Since this is an article on learning to cook, I want to share my favorite cooking show as well. Good Eats is a fantastic show by the mad scientist of the culinary world, Alton Brown. It gives great examples of all of the above material and does so in a fascinating, highly entertaining way. Truth be told, Good Eats was one of the reasons I started looking in to the whys and wherefores of the cooking world. You can pick up the DVDs of the show on Amazon, and I’m sure you can find episodes streaming online if you look on the search engine of your choice.

Was this article helpful? Did you find it interesting or disagree with it? Please post in the comments below!

Edited to add: Turns out there are a few cheatsheets floating around on flavor profiles. Have a look.

Of Floors and Friends

June 5, 2012 at 10:20 pm

This past week, several of my friends and I went to the cabin to do some much needed renovations. I will be documenting these renovations over the next few posts and will link them here when finished.

Four of the five key players in this tale of triumph.

  • Putting up a Storage Shed
  • Living Room Demolition
  • Jacking up the Cabin
  • Foundation Work
  • New Living Room floor

Ratio: The Simple Codes Behind the Craft of Everyday Cooking

January 5, 2011 at 1:02 am

Originally posted on the Zombie Squad Forum on Wed Jan 05, 2011 1:02 am

I’ve been cooking for most of my life, even though my definition of cooking has changed considerably over the years. When I was young, cooking meant helping my mother in the kitchen with whatever she would let me do. It started out with holding a spoon here and there, to stirring the pots, to actually cutting up the veggies. Cooking was listening to what my mother told me to do, and following her instructions closely. As I grew, cooking became more complicated. I found cook books and cooking shows, which opened up an entirely new world! All of a sudden I had recipes to follow instead of just my mother’s words of wisdom. This evolution continued as I learned to “customize” recipes. Take a little from one recipe, a little from another, maybe change up some spices here and there… This led to some culinary triumphs, like the oddly delicious scrambled pancake, and many culinary failures; pancakes should never have tendrils. The evolution continued as I realized there were different techniques for cooking. I purchased the Culinary Institute of America’s The Professional Chef and worked my way through bits and pieces of it to broaden my horizons and skill base. I watched shows like Alton Brown‘s Good Eats and began learning how ingredients actually worked together. I started to see the patterns in recipes and come up with some of my own. But I was still basing my culinary work on existing recipes in one way or another.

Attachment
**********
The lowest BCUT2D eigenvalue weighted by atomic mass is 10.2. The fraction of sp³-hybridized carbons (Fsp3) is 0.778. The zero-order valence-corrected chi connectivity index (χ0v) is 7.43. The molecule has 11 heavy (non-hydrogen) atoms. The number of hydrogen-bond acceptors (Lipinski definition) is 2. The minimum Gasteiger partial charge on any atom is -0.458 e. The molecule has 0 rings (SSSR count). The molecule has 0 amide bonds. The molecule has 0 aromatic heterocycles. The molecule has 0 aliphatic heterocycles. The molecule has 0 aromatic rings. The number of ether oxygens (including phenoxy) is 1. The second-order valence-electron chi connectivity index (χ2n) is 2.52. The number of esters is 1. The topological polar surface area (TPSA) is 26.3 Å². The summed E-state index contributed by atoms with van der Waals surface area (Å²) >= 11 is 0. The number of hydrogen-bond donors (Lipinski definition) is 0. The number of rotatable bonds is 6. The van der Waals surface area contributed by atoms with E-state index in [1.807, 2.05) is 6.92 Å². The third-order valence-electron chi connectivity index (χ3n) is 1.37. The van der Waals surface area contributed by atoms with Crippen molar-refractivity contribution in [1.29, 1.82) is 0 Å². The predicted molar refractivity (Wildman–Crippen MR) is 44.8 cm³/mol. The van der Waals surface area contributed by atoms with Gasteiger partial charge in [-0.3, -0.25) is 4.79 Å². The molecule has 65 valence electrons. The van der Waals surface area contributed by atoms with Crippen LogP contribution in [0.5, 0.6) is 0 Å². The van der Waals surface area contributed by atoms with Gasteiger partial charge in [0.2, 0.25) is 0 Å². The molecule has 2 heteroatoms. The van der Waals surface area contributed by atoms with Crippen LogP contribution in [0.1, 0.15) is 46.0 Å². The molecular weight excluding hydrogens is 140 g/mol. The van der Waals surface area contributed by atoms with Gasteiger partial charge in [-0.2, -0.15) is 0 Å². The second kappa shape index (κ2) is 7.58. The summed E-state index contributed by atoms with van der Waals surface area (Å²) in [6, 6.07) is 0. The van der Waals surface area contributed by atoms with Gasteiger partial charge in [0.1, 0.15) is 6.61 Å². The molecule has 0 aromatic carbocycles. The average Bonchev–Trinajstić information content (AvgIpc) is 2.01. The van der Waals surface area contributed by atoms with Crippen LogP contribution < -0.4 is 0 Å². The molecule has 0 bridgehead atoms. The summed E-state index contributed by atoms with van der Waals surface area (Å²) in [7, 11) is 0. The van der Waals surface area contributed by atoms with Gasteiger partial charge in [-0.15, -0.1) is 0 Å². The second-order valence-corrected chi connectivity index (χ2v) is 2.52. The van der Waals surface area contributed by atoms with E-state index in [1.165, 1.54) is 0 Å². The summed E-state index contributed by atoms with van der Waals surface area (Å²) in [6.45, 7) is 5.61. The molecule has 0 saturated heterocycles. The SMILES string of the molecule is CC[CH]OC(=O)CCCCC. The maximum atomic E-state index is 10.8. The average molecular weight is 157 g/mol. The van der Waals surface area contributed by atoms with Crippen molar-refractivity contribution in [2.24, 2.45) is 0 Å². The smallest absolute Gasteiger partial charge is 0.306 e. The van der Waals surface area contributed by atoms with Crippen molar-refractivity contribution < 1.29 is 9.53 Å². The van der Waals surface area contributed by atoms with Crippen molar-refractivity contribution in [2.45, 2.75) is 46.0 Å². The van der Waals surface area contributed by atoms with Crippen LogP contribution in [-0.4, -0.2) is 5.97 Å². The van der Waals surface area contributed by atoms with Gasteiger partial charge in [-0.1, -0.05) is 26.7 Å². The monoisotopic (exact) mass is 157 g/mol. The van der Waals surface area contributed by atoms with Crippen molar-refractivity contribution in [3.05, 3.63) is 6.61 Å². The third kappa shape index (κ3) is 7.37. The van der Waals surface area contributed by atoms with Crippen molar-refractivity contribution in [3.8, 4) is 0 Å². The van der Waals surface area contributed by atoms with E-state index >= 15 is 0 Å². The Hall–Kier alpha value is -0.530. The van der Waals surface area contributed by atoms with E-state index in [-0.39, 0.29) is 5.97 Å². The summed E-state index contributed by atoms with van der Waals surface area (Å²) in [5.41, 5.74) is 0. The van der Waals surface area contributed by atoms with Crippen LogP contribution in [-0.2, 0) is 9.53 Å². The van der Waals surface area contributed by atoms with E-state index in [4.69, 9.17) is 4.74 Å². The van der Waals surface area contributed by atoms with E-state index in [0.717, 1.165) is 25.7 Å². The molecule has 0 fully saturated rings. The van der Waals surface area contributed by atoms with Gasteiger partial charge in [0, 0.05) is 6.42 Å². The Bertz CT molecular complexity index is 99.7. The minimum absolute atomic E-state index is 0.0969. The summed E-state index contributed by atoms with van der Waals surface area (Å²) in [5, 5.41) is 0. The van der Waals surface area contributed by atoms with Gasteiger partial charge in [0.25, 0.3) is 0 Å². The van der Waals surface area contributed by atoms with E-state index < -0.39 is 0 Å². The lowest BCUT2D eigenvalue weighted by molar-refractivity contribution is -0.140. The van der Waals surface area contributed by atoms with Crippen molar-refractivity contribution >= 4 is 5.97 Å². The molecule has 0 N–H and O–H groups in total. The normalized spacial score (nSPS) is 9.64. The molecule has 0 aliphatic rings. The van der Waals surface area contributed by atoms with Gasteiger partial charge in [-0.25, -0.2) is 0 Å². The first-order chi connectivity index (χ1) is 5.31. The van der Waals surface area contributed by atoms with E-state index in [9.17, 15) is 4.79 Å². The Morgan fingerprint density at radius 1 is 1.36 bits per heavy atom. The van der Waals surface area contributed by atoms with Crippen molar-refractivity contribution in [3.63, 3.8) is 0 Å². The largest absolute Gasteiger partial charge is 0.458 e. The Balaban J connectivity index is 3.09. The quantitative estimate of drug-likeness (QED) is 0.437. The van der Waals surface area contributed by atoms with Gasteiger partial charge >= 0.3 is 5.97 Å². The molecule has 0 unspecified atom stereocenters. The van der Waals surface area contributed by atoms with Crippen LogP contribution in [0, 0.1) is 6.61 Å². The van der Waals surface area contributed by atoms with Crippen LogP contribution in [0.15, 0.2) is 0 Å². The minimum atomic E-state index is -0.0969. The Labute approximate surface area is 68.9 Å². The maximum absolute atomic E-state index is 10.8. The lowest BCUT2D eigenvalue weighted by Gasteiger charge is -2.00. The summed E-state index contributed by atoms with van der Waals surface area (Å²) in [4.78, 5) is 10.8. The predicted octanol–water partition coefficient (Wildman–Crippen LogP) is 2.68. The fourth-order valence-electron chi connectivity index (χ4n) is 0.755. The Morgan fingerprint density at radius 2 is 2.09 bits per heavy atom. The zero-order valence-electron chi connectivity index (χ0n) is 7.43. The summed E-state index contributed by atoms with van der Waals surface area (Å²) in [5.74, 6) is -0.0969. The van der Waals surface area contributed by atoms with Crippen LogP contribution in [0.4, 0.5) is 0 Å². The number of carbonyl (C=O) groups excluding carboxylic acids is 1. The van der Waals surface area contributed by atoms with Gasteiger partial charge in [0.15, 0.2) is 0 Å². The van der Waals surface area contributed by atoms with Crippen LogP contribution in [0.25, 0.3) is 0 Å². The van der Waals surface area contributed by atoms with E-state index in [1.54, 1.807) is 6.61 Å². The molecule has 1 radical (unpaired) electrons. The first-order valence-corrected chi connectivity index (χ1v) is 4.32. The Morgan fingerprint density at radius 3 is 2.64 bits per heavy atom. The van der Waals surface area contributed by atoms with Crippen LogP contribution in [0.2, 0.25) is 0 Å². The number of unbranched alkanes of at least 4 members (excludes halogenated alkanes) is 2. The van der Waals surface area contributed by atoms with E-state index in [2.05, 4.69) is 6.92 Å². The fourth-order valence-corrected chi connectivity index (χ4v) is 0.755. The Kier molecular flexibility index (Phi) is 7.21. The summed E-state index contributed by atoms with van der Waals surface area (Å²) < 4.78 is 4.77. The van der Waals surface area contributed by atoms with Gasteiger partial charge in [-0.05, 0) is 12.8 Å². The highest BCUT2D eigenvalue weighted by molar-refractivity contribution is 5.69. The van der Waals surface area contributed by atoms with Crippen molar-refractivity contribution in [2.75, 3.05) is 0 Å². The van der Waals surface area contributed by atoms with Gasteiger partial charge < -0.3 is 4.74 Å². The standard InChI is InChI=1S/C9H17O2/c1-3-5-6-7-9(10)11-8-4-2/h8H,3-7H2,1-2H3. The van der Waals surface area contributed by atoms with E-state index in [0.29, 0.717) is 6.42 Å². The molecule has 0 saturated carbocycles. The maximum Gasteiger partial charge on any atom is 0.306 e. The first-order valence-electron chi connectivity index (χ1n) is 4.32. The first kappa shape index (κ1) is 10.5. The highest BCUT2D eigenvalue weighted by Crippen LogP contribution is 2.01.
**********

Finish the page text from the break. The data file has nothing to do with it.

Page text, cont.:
Review of the September 19th, 2009 Appleseed Shoot in Saratoga Springs, NY

September 19, 2009 at 3:39 pm

Originally posted on the Zombie Squad Forum on Mon Sep 21, 2009 3:39 pm

“Shooters, Your 2 minute preparation period has begun!”

The chill from the night is still in the air as I lay down on an old carpet remnant and examine my loaned Ruger 10/22. Chamber flag out, wrap the sling around my arm “hasty” and lie down… The sun shines at a shallow angle and warms me. It also creates some glare in the tech-100 sights. I focus on the target and dry fire a few times. Wait, this isn’t right. I remember the training from earlier: align the sites, create the site picture, control my breathing, focus on the front site, get into the shooters bubble, squeeze the trigger, and follow through… I run it all through my head. So much to internalize! 

Wiggy’s Sleeping Bag and FTRSS Review

February 4, 2009 at 3:08 am

Originally posted on the Zombie Squad Forum, Wed Feb 04, 2009.

Updates at the bottom of this post.

Overview:

Wiggy’s makes a line of top notch synthetic sleeping bags right here in the good old US of A. They carry a lifetime warranty, keep their warranty even after machine washing, and don’t appear to loose their loft when compressed. All bags come with a compression sack and Lamilite pillow. A particularly nice feature is that you can combine two bags into the Flexible Temperature Range Sleep System, or FTRSS.